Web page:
What attracted you to this job? It’s a cradle-to-career continuum. I had been working to remove education barriers for homeless students primarily at the higher-education level, but I know you just don’t wake up one day and go to college, right? There’s all those formative years on the way and stops along the pipeline you have to make — high school, middle school, elementary school, preschool — and they all have an impact on your success. So when I saw this job encompassed all those, I knew that was where I needed to be, to work within the whole continuum.

initiatives going on with kindergarten” or “There’s this program for the fifth grade.” Unless you’re in the literacy inner circle, you don’t really know all the reading initiatives that are going on in the area. We need to have people come together. We are working harder, not smarter, if we’re working alone. My goal is to break down those silos and get people to meet regularly, talk about the barriers in different areas and get kids what they need.

American student in the program at the time. I faced some difficulty because students are young and young people will tease you about anything. I had a teacher, Miss Winters, who, when I would say, “I don't think this is a good program for me” or “I don’t belong here,” really advocated for me to stick the program out. That was an aha moment — I learned that you’re in the places you deserve to be in, you’re there for a reason and people will advocate for you to be there.

Have you found that people are receptive to this goal?

What’s been your biggest challenge?

Somewhat. The Learning Network has been around for seven years and has had some reboots and starts and stops, so I think sometimes people are like, “There they go again.” But at the same time, those folks that are really there to help the students tell us, “Give me a seat at the table and I’ll be there.” At the end of the day, those who really care about helping the students want to do whatever they need to.

What is The Learning Network?

What kind of student were you?

It’s a network. We don’t do direct service to students, but we are connecting with the educators and the community partners to best support students. We bring folks together who would not regularly be in the same room, and we are going to be the megaphone for what work is being done in the area. Take literacy efforts, for example. There are tons of folks working on reading initiatives in Kalamazoo, but they are siloed. We’ve been asked to “please be the megaphone on this,” to be the ones saying, “Hey, there’s these literacy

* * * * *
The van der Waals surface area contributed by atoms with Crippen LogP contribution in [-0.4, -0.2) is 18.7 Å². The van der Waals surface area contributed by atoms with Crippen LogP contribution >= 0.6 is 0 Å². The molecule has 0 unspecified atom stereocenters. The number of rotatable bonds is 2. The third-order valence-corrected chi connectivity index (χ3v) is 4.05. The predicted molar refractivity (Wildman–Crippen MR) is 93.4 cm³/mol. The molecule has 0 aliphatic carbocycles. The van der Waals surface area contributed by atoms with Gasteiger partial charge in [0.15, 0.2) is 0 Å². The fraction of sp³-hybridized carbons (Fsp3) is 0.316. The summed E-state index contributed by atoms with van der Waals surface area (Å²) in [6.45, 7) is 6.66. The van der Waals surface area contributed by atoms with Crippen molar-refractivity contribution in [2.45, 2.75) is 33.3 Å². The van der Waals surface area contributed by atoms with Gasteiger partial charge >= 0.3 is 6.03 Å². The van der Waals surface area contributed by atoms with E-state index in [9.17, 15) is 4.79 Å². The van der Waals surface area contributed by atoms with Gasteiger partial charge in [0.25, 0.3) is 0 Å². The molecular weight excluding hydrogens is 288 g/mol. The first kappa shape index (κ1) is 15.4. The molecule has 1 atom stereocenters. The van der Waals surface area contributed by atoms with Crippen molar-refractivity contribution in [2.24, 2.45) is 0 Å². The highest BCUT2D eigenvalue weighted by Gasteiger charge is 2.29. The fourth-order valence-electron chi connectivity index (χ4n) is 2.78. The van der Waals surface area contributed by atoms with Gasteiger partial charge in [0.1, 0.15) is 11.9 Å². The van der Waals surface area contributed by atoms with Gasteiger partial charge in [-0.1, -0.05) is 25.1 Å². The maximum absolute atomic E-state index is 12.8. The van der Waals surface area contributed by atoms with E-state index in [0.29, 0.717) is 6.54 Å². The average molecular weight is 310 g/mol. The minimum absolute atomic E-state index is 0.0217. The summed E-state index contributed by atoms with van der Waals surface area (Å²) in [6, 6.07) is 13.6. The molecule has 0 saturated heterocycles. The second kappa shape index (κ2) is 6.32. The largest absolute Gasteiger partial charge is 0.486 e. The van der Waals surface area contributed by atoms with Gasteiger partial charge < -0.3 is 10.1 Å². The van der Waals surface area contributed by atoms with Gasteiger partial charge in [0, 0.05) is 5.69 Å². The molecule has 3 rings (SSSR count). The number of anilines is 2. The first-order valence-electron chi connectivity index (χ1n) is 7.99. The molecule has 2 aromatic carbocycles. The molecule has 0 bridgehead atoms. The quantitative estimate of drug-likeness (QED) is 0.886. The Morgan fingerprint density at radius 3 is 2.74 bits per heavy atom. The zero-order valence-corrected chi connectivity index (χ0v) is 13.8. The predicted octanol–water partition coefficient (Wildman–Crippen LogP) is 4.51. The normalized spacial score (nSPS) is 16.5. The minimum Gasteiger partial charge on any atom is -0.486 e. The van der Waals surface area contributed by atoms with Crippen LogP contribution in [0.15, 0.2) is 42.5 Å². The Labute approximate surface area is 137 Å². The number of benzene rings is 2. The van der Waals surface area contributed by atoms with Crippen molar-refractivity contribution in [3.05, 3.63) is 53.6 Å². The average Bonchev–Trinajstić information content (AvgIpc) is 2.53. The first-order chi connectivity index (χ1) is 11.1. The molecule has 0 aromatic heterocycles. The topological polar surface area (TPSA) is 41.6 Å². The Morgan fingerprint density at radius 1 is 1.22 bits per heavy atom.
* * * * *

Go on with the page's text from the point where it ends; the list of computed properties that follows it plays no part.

I was a bit of a nerd. I was one of those kids that read the dictionary for fun. My older siblings would ask, “What’s wrong with her?” They’d be watching Yo MTV Raps and I’d be asking them, “Hey, did you know the word onomatopoeia is one of the longest words in the English language?” And they’d be like, “What?”

What was the most influential experience in your life?

When I worked at Wayne State, I was part of the teachers’ union, so I had a lot of employment security. Literally, I could wear a jogging suit to work and no one could do anything about it, but I gave up that security to be a consultant. It was tough to go from having the right to wear a jogging suit to work to not having health insurance or job security.

Why did you want to do that? When I was at Wayne State, I had been working with a homeless student who was 19 and had become one of my favorites. One day I went to check on him and when I pulled his name up in the system, it said “Deceased” at the top of the screen. To this day I don’t know what happened to him, but I thought, “This is not OK for us to lose homeless students.” I could not sit comfortably with my job security knowing that students were being failed.

I was in a gifted program when I was in seventh grade and was the only African-

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BACK STORY encore

Ceykeia Lee

Director, The Learning Network of Greater Kalamazoo C

yekeia Lee is a little bit like the hub in the middle of the spokes of a bicycle wheel. In her role at The Learning Network of Greater Kalamazoo, she must bring together the many and various educators, organizations and community efforts that are all working to help the area’s most vulnerable students succeed. It’s a job that’s a bit like herding cats, but the Romulus native says she stays focused on the ultimate goal of helping students. “I was once one of those students I am trying to help,” says Lee, who is 35. “From my lived experiences of being a lowincome student and being a first-generation college student, I know the supports that got me through. That’s why it is so important for me to bring the right people to the table, so somebody else will have the opportunity I had.”

How did you get where you are today? For the last four years I worked as a consultant for the National Association for the Education of Homeless Children and Youth, working in 17 states to remove education barriers for homeless students, particularly those in college.

Brian Powers

(continued on page 45)

46 | Encore FEBRUARY 2017


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Encore February 2017